Boom! And dull, sad colors transform into bright and sunny ones!Dreams start coming true... One smile and the pain of one is shared by all...
I am very pleased that children who come to the studio find this teleport.
Educators say children here feel free and open up. Here you don’t just expect a class with a particular number (5A or 7B), rather you wait for concrete individuals: Vova, Lisa, Maratik, Andrey, Ira.Here they’re loved for who they are, what they will become, and what they create along the way (although, in fact, it amounts to the same thing). Here they answer any children’s questions, and show them—teach them—that which they have not had a chance to see. Before your very eyes you can see the children’s art transform and evolve: first paintings done fresh from the orphanage are often done in dark green with black castle doors... But then they begin painting huge smiling suns, rainbows and happy, kind clowns.
I’m also glad that Maria’s Children travels to some children who cannot make it to the studio, those who are in hospitals or in certain far-off orphanages...
"Maria's Children,” in my eyes—is a lifestyle, a way of looking at the world, a big family. It’s courageous to not turn away from others’ problems (and really, how are they not ours, too?), and even more courageous to start solving them, as creatively as possible, with a smile ...
I have been coming to the studio for about 3 years, and I like it here. There are so many different ways that adults, children and adolescents work here. It’s amazing how everyone lives here as one big happy family. There’s a feeling that the more you come here, the more you discover interesting, important and more complex ways to become involved. It feels a bit like we all work together, despite the fact that most people here are volunteers, and we can’t even imagine our lives with the studio. You always want to come back here.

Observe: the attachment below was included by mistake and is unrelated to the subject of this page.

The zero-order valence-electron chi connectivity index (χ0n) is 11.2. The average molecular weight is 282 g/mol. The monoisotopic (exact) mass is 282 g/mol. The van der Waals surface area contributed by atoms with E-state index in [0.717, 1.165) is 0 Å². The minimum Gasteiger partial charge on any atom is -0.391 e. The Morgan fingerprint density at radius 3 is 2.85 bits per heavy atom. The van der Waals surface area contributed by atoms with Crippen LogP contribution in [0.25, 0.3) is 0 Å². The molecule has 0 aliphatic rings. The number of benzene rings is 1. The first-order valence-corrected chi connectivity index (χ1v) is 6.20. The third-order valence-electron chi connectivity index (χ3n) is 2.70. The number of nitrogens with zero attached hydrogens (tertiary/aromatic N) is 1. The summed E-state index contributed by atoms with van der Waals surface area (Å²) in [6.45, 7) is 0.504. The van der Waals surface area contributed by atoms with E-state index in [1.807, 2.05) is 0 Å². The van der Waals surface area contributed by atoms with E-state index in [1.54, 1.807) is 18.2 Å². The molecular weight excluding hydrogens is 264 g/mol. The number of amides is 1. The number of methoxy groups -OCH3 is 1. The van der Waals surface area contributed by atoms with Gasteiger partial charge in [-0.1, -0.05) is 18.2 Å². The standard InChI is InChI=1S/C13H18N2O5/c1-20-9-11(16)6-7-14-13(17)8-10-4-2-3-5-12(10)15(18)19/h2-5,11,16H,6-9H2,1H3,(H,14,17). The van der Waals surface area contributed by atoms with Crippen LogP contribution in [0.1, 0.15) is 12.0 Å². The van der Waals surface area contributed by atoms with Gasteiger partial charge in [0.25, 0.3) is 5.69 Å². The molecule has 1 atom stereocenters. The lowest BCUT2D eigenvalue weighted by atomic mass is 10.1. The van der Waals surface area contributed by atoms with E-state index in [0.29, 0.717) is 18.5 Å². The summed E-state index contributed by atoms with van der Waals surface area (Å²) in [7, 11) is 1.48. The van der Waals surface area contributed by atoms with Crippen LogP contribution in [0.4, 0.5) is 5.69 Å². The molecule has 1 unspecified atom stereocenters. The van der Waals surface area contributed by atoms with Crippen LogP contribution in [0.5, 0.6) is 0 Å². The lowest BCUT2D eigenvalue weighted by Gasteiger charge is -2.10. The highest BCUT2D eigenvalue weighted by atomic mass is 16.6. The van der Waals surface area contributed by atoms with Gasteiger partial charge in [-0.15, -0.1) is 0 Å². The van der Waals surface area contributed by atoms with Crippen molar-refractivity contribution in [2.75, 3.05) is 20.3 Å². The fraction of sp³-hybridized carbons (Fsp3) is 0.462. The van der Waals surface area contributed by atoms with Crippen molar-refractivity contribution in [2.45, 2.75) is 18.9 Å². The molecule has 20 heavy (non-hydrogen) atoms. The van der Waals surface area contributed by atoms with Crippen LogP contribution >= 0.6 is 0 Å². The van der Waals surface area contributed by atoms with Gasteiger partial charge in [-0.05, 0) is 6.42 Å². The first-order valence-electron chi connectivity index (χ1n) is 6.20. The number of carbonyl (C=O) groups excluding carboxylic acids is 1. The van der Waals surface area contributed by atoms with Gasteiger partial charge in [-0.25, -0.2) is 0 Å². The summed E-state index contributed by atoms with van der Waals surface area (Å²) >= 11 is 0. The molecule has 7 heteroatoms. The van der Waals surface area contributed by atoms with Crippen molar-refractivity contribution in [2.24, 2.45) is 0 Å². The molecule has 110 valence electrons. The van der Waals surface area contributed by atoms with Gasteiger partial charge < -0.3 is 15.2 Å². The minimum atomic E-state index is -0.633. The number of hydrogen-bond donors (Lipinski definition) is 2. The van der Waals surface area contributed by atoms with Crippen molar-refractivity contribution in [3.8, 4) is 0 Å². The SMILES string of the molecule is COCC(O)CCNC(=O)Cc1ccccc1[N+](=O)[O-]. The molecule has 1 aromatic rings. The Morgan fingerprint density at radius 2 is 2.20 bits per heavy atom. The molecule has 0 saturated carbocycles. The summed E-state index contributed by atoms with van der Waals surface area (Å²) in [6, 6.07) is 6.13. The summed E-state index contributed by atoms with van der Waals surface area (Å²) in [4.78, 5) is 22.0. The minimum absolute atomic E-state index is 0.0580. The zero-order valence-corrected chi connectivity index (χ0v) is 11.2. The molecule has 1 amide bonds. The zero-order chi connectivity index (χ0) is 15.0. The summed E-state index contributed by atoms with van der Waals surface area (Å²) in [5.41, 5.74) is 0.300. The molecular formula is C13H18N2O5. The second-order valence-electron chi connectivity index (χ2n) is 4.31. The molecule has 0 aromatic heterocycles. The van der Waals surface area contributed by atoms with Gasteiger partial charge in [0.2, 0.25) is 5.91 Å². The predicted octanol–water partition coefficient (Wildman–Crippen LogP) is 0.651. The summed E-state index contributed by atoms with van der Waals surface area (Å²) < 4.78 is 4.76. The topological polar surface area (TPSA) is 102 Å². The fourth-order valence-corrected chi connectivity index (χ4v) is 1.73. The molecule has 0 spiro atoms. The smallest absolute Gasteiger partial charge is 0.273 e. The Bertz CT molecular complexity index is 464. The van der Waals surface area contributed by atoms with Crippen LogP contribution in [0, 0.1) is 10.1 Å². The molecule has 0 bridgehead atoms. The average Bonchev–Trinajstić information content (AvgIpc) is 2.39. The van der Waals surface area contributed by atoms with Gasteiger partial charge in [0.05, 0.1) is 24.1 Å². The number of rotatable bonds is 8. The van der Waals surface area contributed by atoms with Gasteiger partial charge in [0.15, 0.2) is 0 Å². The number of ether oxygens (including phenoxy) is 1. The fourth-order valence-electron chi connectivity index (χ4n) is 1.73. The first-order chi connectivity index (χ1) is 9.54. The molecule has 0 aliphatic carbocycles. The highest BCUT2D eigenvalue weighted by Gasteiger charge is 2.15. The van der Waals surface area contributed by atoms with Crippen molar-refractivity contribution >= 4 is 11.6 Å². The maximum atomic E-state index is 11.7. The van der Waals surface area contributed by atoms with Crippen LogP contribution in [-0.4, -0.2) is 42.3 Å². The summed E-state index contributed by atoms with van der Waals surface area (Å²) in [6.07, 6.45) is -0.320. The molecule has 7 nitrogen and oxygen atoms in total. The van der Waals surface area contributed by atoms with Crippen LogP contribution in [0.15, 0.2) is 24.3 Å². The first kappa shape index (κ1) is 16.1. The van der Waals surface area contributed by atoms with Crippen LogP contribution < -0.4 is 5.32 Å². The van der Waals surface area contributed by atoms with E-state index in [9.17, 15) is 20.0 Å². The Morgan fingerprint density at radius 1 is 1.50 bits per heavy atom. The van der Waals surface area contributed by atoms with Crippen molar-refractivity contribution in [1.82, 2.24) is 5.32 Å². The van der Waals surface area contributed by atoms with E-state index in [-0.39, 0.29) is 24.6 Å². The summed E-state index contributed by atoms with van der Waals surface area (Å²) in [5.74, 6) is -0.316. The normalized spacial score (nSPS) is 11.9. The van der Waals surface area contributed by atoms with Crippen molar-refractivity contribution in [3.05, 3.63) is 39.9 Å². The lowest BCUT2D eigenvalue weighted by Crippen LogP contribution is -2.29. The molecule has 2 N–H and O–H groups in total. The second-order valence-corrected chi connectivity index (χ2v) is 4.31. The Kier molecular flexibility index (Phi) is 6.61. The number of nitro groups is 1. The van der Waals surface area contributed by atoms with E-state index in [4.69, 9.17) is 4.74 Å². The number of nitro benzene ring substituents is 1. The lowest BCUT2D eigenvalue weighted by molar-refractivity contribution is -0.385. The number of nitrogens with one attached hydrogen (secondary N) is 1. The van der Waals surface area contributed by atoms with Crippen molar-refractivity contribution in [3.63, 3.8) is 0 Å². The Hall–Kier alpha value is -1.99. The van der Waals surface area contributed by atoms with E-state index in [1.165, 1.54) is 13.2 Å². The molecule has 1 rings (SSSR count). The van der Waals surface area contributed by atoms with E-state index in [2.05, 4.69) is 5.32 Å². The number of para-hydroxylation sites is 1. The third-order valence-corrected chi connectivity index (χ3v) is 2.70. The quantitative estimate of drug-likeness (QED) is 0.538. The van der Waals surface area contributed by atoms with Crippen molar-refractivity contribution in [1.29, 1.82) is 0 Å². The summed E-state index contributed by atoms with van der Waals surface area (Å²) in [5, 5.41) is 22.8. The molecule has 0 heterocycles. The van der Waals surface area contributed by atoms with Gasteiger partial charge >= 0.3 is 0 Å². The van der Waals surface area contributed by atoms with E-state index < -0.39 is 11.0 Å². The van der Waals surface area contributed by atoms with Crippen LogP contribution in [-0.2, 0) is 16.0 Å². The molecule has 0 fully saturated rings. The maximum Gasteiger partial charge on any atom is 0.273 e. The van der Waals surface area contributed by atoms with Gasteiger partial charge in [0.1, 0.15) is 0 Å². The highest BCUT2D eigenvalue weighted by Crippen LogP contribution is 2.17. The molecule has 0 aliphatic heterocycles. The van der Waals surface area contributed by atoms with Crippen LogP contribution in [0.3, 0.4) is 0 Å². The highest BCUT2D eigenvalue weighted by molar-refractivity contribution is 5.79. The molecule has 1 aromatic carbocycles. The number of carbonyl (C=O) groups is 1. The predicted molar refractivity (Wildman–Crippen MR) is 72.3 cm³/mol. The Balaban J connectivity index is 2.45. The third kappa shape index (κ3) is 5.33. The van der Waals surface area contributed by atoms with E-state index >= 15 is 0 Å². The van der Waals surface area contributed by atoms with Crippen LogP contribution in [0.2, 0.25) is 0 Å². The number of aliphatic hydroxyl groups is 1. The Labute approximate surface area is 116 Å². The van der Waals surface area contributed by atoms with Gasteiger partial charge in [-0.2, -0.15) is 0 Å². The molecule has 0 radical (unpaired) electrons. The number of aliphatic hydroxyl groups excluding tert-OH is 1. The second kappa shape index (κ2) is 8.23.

I like the idea of travel—that the studio is always in motion, going somewhere such as Seliger or Svyatogorovo, and even traveling abroad. When we take the bus, driven by our Beno, it feels like a big theater on wheels.
I took the children from Residential School #4 on a tour of Bulgakov’s Moscow. Children who come to us paint a lot and make music, but topics related to literature are bit pushed to the side, since our teachers simply do not have time for this. And yet—here was an opportunity, since they had just seen the film “The Master and Margarita.” Even if they hadn’t read the book, they had all seen the movie. It was incredibly interesting for me, because they had such lively reactions to it—the group was made up of 13 and 14 year olds. I take a wide variety of groups on excursions, but I really love working with adolescents because they get excited by everything. We stopped in a doorway, and I told them that it was a sacred place, and that if they made a wish, it would absolutely come true—andthen they all immediately began to write down their wishes and take pictures of the walls. I’d like to go somewhere else with them; they never get tired and they’re ready to learn anything new because they enjoy it so much.
Student at The Pedagogical University, VOLUNTEER:
"Maria’s Children"—these words mean a lot to me. It’s a big part of my life. I am thankful that fate has had it that I have the opportunity to know these people. Any event “Maria’s Children” does for children is a true celebration. The organization inspires us and gives us strength to continue to live, work, and study.
And summer trips—they’re a miracle! Children arrive and feel as if they are in paradise! They realize why we humans are alive—and that we need to help one another, and to be kind, open and empathetic.
All year long children go there to draw, and toarrange auctions and exhibitions—andthey understand the significance of what they do. I am very glad to be involved in a small way.